NTUC calls for review of salary ceilings for CPF contributions to help middle-income workers

CPF salary ceilings were last raised six years ago. ST PHOTO: DESMOND WEE

SINGAPORE - The National Trades Union Congress (NTUC) is calling for Central Provident Fund (CPF) contribution salary ceilings to be reviewed to ensure middle-income workers have enough retirement funds in their accounts.

This will allow CPF savings to keep pace with wage growth, and it is one way the labour movement is looking to improve retirement adequacy for workers here, said NTUC deputy secretary-general Heng Chee How on Tuesday (Feb 15).

CPF salary ceilings were last raised six years ago, when the Ordinary Wage ceiling went up from $5,000 a month to $6,000 a month.

This is the maximum base from which CPF contributions are calculated.

For Additional Wages, like annual performance bonuses, the ceiling was also increased commensurately that year.

Speaking to the media during a visit to Ulu Pandan Bus Depot, where he interacted with older bus technicians who had been reskilled to service electric buses, Mr Heng said the end goal is for Singaporeans to retire as best as possible.

Noting that it has been years since the CPF salary ceilings were adjusted, he said it is not unusual for this to be reviewed from time to time to keep pace with wage growth.

"When the general (wage) level goes up, a smaller and smaller percentage of the total pay will earn you CPF savings. If more of that salary level can be eligible for CPF, then workers can save more," he said.

To help workers save more for retirement, employee and employer CPF contribution rates for workers aged above 55 to 70 years old were raised this year, by a total of 1.5 to 2 percentage points, Mr Heng added. Higher interest rates are also key.

Last week, the Housing Board and the CPF Board said CPF interest rates will be unchanged in the second quarter of this year - at up to 3.5 per cent a year for the Ordinary Account and up to 5 per cent a year for the Special and MediSave accounts.

However, Mr Heng said the best way for older workers to save for retirement is for them to stay employed and remain in their jobs longer.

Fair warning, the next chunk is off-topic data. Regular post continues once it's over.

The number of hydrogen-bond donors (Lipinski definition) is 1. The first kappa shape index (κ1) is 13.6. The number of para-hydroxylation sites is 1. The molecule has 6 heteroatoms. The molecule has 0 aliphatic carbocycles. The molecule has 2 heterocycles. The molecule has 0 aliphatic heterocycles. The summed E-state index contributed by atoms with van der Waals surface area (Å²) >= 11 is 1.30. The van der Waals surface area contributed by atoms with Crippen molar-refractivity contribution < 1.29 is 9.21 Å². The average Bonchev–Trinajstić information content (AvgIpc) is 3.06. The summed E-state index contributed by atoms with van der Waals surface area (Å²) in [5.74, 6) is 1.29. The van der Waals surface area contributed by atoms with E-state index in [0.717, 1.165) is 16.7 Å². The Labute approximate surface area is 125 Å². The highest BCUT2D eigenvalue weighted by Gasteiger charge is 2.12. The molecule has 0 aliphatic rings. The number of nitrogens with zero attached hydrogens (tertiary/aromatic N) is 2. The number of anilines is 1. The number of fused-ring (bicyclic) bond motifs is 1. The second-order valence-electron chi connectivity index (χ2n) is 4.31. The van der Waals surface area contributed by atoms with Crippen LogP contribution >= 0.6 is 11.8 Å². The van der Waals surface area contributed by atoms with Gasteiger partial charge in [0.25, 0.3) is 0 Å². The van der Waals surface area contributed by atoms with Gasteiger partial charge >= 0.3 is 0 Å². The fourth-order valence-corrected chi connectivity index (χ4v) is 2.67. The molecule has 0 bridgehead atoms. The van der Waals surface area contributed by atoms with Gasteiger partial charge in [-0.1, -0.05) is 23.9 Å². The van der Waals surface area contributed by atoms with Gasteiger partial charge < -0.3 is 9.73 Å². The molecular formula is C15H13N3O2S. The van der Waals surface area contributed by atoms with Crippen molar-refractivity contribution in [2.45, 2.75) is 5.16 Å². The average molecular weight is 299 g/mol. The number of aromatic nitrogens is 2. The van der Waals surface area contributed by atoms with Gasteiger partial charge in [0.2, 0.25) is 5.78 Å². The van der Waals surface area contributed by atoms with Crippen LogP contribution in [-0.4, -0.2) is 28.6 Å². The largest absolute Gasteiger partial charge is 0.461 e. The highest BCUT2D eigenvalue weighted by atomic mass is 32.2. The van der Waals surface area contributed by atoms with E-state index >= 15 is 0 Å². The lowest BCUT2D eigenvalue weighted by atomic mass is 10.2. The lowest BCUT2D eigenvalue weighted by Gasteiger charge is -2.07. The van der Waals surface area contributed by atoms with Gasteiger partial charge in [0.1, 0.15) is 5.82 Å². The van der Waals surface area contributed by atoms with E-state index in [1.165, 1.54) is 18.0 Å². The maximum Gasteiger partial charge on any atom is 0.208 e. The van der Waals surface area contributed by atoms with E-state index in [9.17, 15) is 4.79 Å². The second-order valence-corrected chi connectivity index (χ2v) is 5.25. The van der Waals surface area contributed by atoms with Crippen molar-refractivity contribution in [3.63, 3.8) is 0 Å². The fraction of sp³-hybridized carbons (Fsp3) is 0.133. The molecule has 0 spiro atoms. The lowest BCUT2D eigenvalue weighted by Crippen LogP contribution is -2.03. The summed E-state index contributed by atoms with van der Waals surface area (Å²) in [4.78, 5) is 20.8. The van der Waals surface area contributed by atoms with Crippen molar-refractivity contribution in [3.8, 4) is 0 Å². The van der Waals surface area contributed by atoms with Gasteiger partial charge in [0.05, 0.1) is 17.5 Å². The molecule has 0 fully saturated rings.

That is why NTUC has been pushing for more working years, including extending the retirement age, which will be progressively raised starting this July, from 62 now to 65 in 2030, he added.

Warning about the risk of structural unemployment to older workers in the public transport sector and other industries that are likely to be affected by technological shifts and the move to a low-carbon economy, Mr Heng called on companies to be proactive in reskilling and upgrading their workers, and coming up with a proper plan to do so.

This is something NTUC takes seriously, he said, and it is where company training committees, which NTUC has been encouraging firms to set up, can come into play.

"The most important thing is that last-mile mechanism... You need the actual training to take place. You need the right people to be sent (for training) and it needs to be sustained," Mr Heng added.

He said the training of bus technicians by SBS Transit, which operates Ulu Pandan Bus Depot, in preparation for the electrification of public buses is encouraging.

NTUC Deputy Secretary-General Heng Chee How speaks to technicians undergoing EV awareness training at the Bus Technical Specialist Certification Centre on Feb 15, 2022. ST PHOTO: GIN TAY

"(This) did not happen by chance. It arose out of company training plans and sending specific workers for this training," he added.

Many bus technicians are not young, hence it is important to make sure they retain, or even enhance, their employability and value at work, Mr Heng said.

"Electrification. It is a significant change. And they have to learn new skills in order to be able to work effectively and safely... They themselves understood the situation and want to get retrained, and they are happy that their company organises it."

NTUC said in a statement that it is crucial to scale up company training committees in industries that face the same risks of structural unemployment, such as the petrochemical industries and the power, gas and water sector.

It noted that demographic changes, such as a rapidly ageing population, will also bring about increased demand in a range of job roles and opportunities.

Calling for employers, workers, unions and government agencies to work together to identify the skills building that is needed, NTUC said that with suitable professional conversion and placement, it is possible for older workers to take on these new roles and opportunities.

Mr Heng added: "This way, we can give workers of all ages, in particular our older workers, that chance to be with the company in its future and not in its past."

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